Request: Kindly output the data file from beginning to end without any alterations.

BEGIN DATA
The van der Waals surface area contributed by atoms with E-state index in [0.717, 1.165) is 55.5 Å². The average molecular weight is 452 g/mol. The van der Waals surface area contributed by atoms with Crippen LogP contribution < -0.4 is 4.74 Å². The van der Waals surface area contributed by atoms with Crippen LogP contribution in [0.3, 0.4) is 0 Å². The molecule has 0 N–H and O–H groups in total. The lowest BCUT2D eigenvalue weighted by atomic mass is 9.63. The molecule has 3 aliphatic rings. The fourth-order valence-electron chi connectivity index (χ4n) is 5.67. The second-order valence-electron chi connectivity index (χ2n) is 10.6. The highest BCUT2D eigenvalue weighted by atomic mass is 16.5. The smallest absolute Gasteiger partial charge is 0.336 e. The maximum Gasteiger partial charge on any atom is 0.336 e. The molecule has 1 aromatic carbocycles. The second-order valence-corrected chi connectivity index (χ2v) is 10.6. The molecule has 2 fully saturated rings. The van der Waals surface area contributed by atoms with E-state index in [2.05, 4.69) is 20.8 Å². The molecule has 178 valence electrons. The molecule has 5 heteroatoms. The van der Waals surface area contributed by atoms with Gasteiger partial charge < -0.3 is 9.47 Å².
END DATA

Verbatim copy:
The van der Waals surface area contributed by atoms with E-state index in [0.717, 1.165) is 55.5 Å². The average molecular weight is 452 g/mol. The van der Waals surface area contributed by atoms with Crippen LogP contribution < -0.4 is 4.74 Å². The van der Waals surface area contributed by atoms with Crippen LogP contribution in [0.3, 0.4) is 0 Å². The molecule has 0 N–H and O–H groups in total. The lowest BCUT2D eigenvalue weighted by atomic mass is 9.63. The molecule has 3 aliphatic rings. The fourth-order valence-electron chi connectivity index (χ4n) is 5.67. The second-order valence-electron chi connectivity index (χ2n) is 10.6. The highest BCUT2D eigenvalue weighted by atomic mass is 16.5. The smallest absolute Gasteiger partial charge is 0.336 e. The maximum Gasteiger partial charge on any atom is 0.336 e. The molecule has 1 aromatic carbocycles. The second-order valence-corrected chi connectivity index (χ2v) is 10.6. The molecule has 2 fully saturated rings. The van der Waals surface area contributed by atoms with E-state index in [2.05, 4.69) is 20.8 Å². The molecule has 178 valence electrons. The molecule has 5 heteroatoms. The van der Waals surface area contributed by atoms with Gasteiger partial charge < -0.3 is 9.47 Å².